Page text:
Her approach to ministry might cause others a sense of discomfort as well. It seems to me that there are three ways of viewing "the Nadia Bolz-Weber phenomenon," as some have called it. One: she is drawing more attention to herself than to the One she represents. John the Baptist said of Jesus, "He must increase, but I must decrease" (John 3:30).
Two: she creates unnecessary barriers to the gospel for those who are offended by her language. Paul said of meat offered to idols, "if food makes my brother stumble, I will never eat meat, lest I make my brother stumble" (1 Corinthians 8:13).
Three: her appearance and language connect with people more conventional ministers could never reach. Paul said, "I have become all things to all people, that by all means I might save some. I do it all for the sake of the gospel" (1 Cor. 9:22-23).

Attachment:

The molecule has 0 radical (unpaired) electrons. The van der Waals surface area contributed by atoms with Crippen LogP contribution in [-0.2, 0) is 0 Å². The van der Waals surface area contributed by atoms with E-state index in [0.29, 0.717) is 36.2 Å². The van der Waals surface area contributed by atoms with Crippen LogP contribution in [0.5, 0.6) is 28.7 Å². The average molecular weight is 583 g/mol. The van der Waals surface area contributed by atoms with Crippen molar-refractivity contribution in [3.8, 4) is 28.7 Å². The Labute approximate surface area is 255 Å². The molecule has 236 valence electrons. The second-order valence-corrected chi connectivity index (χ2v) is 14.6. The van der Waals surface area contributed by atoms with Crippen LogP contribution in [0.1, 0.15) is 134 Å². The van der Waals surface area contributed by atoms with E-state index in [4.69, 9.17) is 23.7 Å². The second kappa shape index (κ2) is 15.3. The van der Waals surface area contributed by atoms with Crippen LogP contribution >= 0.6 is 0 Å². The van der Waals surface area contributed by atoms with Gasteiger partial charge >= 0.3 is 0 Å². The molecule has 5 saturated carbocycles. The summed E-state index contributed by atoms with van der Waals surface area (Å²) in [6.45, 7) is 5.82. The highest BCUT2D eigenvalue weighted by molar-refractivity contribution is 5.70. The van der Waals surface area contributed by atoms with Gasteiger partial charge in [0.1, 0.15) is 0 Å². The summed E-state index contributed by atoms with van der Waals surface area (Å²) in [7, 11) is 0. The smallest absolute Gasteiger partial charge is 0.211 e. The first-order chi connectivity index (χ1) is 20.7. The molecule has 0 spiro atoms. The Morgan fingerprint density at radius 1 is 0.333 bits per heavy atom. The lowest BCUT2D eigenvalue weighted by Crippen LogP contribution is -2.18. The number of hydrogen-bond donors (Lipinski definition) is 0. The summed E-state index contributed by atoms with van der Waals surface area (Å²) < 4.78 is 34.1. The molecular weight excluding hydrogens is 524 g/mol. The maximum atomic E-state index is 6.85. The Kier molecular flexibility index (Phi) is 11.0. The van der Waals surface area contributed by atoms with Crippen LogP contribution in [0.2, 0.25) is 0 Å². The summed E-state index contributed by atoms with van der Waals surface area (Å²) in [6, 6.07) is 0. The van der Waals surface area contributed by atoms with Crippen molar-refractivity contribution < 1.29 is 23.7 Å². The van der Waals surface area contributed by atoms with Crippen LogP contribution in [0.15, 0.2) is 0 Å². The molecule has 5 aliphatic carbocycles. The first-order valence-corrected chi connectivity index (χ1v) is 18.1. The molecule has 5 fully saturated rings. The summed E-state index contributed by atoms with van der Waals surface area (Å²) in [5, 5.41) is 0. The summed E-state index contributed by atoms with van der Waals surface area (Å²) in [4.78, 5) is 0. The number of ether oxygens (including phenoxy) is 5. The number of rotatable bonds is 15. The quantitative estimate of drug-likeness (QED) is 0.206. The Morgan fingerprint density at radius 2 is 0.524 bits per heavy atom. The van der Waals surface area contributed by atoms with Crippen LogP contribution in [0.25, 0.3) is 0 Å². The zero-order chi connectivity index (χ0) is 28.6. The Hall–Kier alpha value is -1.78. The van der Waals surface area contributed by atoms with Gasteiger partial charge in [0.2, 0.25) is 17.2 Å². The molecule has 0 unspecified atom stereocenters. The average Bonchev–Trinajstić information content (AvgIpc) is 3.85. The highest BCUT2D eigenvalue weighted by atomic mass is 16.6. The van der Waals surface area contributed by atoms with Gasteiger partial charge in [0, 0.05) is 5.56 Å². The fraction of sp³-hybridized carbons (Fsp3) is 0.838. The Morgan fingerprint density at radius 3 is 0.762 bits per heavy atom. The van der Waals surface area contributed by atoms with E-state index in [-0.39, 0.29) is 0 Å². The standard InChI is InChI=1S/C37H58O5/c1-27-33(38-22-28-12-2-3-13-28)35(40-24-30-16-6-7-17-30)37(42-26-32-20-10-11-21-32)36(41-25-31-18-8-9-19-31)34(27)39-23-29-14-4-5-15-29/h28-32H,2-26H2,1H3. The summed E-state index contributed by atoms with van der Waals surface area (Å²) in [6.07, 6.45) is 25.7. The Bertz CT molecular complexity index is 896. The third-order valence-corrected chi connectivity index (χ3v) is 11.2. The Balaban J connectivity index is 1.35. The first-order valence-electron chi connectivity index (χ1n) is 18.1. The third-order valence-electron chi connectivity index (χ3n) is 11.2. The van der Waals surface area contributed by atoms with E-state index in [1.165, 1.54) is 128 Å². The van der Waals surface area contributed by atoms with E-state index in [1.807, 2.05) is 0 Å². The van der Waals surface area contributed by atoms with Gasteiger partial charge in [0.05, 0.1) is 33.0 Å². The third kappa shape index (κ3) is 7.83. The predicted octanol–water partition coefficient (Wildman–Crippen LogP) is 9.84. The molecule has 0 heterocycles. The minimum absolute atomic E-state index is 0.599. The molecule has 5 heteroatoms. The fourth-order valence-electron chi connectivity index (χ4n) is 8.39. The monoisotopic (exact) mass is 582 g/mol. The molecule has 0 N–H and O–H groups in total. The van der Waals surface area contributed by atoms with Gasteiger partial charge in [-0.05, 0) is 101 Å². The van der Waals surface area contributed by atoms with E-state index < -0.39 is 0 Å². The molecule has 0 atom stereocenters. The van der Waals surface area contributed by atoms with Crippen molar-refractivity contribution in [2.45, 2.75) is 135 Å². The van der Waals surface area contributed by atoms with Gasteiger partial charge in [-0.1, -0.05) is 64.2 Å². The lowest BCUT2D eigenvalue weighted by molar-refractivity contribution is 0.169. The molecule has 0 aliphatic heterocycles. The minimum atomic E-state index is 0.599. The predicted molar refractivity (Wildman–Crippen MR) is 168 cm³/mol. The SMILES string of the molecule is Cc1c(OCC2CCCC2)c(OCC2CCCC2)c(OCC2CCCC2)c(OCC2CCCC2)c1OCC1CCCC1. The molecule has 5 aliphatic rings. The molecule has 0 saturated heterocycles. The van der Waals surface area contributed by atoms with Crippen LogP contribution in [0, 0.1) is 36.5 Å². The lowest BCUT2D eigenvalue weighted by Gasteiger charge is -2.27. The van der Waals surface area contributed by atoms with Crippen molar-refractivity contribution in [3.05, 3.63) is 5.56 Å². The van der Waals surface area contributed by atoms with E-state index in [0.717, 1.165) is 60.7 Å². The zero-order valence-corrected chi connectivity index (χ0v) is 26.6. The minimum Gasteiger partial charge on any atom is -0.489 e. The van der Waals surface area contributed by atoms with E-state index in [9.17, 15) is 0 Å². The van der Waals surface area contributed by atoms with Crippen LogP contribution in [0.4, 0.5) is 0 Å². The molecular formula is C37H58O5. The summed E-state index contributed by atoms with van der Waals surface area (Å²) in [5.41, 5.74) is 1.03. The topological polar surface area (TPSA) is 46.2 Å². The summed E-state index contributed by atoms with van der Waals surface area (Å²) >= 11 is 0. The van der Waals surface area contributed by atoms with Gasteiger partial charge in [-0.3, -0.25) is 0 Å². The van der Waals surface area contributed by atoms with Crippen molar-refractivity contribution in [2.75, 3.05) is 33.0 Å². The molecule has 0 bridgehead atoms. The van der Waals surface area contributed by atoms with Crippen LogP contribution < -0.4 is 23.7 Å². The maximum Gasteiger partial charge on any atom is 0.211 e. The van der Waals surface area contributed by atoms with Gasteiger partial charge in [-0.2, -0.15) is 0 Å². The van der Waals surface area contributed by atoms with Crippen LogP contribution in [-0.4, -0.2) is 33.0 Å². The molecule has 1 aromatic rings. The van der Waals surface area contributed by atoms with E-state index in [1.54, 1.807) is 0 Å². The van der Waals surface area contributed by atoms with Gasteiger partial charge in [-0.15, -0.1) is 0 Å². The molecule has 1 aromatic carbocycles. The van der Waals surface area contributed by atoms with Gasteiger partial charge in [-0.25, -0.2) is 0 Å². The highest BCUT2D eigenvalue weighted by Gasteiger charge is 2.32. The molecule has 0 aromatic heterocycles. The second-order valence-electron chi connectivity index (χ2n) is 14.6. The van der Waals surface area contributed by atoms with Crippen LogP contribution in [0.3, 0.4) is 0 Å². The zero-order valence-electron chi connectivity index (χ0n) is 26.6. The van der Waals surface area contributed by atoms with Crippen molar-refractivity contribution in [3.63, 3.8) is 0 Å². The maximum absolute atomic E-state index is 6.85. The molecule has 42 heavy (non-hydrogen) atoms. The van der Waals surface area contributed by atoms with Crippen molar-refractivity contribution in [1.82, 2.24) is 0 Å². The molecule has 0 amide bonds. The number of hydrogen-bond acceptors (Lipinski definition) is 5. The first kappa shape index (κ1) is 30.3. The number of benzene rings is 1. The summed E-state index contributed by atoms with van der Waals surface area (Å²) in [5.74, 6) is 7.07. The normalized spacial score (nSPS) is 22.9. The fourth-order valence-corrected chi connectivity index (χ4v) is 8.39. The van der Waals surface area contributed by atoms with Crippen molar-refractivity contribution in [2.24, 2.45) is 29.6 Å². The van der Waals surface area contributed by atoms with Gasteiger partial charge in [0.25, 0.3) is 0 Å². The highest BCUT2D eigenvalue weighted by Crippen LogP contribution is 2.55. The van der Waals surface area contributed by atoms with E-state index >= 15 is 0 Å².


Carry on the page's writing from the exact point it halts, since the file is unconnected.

What do you think of Nadia Bolz-Weber's ministry? Please share your thoughts in our comments section. And consider her story as a metaphor for innovation in ministry today. From 5th century monastics to 16th century reformers to today's social media missionaries, those who try something different can always be accused of focusing on themselves and offending others. But if their hearts are right, they can also be used by the Spirit to reach new people in new ways.
A critic said to Dwight Moody, "I don't like your evangelism methods." Moody smiled and said, "I don't like them much, either. What are yours?" The man admitted he didn't have any. Moody said, "I like mine more than yours."
What are yours?
Publication date: November 19, 2013